In this reflection on the First Intifada (1987–93), Khalid Farraj recounts his very personal experience as an active member of the uprising. In addition to describing the harsh conditions in Israeli detention at the Ansar 3 prison in the southern Negev, Farraj details the ways in which the uprising was organized at the grassroots, fueling the hopes and dreams of an entire generation of Palestinians. He relates his own arrest in March 1988 during a security sweep of Jalazun refugee camp where he grew up and his work as an activist leafleting and disseminating information among the community. Farraj also provides a glimpse into the workings of the uprising both at the grassroots and at the level of the clandestine local leadership known as the Unified National Leadership of the Uprising (UNLU, al-qiyada al-muwwahida). Despite the letdown subsequent to the Oslo process, which yielded neither self-determination nor liberation for the Palestinians, the First Intifada remains a pivotal moment of Palestinian history, which Farraj looks back on with feeling but without nostalgia. This first-person text was translated from the Arabic by Nehad Khader and Maia Tabet. The original appeared in issue 110 (Spring 2017) of Majallat al-Dirasat al-Filastiniyya.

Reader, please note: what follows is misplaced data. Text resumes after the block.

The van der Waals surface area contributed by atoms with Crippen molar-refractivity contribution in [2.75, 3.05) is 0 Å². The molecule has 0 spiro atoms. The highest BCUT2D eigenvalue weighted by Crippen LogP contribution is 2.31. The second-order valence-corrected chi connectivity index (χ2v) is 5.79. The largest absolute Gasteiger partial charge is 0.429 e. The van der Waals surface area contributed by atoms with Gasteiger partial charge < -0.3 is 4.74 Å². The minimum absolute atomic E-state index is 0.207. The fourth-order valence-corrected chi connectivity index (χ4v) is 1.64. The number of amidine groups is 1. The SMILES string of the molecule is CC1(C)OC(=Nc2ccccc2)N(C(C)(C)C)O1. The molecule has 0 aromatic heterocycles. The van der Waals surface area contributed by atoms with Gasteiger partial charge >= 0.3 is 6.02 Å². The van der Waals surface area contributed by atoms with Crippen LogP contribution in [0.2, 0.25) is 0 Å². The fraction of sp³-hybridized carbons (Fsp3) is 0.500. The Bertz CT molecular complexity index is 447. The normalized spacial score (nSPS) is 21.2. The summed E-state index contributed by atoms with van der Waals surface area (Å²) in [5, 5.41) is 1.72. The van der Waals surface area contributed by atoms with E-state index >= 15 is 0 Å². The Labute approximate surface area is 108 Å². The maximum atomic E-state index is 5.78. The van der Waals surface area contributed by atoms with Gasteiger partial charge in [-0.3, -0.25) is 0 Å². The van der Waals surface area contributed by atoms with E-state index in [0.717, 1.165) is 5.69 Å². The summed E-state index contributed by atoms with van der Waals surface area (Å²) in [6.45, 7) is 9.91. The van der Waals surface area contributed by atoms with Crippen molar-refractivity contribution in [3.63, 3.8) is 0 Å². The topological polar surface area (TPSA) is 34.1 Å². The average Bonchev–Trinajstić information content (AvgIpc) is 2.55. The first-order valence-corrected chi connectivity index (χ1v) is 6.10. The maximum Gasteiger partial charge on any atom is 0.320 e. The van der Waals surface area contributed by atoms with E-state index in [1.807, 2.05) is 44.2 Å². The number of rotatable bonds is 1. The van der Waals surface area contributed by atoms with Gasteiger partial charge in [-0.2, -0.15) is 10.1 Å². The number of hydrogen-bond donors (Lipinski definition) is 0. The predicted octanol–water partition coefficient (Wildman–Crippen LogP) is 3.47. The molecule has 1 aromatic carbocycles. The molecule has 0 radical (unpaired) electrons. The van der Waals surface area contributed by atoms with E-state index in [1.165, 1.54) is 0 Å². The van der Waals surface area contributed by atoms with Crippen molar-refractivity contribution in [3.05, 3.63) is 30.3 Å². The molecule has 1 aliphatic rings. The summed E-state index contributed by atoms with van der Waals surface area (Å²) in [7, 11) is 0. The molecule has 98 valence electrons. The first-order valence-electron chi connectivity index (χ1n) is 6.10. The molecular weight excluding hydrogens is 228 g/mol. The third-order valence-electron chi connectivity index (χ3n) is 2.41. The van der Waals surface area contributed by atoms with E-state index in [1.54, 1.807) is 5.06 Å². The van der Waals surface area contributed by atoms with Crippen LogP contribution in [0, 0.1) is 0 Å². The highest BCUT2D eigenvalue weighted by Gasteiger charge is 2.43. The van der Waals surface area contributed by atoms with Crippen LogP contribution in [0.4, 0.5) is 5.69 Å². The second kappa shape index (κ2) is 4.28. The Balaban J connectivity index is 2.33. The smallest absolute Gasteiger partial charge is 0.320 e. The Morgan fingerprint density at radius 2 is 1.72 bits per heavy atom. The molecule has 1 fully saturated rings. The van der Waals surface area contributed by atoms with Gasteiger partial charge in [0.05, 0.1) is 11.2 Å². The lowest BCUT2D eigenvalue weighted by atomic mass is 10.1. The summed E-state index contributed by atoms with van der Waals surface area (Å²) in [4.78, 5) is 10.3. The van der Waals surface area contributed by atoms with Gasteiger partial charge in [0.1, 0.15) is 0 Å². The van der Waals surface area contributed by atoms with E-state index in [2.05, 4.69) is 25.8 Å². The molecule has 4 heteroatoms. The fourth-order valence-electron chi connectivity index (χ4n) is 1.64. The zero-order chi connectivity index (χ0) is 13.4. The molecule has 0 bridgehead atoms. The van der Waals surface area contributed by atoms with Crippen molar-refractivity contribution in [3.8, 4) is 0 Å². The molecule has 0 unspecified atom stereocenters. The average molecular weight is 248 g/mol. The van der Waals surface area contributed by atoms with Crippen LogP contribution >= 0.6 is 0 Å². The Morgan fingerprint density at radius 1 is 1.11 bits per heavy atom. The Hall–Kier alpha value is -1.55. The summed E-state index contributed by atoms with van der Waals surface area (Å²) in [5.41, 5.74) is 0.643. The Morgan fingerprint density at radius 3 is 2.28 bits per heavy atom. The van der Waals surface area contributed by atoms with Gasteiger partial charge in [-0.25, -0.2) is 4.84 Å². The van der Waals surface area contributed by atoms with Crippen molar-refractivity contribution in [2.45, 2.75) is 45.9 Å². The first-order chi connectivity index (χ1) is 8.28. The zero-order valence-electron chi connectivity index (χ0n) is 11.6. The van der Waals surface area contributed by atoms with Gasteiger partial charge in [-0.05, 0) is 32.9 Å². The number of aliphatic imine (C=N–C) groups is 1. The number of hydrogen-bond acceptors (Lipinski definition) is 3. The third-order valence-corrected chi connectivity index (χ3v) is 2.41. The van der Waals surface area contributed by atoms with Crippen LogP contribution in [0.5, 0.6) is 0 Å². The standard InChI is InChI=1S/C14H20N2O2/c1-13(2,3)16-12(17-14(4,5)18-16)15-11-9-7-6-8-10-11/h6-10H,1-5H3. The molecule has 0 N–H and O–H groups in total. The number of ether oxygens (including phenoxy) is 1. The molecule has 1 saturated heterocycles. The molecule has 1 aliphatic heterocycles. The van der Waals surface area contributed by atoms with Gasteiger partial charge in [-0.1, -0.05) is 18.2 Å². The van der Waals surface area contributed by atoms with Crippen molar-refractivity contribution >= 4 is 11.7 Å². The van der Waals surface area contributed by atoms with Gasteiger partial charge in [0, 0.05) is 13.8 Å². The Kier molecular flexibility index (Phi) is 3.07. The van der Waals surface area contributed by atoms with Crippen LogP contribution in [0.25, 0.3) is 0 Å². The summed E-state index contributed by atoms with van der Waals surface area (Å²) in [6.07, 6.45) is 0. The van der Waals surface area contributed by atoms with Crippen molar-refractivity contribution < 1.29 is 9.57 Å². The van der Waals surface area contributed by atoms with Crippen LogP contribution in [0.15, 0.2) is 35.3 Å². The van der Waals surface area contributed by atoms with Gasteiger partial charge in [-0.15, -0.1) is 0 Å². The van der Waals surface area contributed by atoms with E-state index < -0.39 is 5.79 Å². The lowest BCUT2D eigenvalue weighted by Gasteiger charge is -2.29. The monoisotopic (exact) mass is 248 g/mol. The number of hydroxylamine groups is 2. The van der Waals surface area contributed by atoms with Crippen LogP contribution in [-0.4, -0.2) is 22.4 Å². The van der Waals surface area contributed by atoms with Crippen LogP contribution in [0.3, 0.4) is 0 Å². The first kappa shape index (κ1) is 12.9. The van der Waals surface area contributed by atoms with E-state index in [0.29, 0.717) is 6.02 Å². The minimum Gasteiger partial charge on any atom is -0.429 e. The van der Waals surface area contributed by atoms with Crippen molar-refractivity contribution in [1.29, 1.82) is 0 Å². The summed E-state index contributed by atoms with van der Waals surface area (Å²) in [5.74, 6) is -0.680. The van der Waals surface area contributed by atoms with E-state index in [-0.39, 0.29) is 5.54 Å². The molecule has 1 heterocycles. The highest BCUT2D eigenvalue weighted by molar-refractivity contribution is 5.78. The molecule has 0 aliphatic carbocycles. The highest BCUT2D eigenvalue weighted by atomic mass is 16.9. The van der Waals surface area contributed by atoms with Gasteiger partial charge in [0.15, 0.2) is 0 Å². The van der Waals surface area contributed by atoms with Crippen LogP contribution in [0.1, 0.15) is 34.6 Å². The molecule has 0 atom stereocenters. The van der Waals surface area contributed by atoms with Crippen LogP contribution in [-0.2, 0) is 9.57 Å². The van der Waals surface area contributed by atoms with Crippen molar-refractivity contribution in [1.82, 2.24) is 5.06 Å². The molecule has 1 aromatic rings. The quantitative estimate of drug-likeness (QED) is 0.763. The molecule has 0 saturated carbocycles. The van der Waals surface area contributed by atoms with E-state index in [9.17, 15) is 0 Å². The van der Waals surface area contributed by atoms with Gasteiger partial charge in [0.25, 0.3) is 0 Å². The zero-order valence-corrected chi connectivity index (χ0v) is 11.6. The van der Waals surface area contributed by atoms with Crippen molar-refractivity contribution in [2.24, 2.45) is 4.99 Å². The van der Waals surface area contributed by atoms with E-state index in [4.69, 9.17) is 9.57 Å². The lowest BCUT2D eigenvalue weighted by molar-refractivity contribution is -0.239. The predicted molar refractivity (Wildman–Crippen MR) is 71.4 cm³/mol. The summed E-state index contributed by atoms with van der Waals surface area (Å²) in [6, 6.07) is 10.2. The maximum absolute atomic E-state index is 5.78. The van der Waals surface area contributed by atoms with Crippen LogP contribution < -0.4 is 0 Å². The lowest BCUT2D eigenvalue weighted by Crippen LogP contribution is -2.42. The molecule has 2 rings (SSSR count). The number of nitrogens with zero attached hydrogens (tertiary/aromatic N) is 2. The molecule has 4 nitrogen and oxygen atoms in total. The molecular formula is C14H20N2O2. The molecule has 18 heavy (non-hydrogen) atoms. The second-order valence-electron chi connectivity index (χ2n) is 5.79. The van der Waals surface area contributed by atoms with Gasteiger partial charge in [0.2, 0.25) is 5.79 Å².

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Research Article| November 01 2017
The First Intifada: Hope and the Loss of Hope
Journal of Palestine Studies (2017) 47 (1): 86–97.
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Khalid Farraj; The First Intifada: Hope and the Loss of Hope. Journal of Palestine Studies 1 November 2017; 47 (1): 86–97. doi: https://doi.org/10.1525/jps.2017.47.1.86
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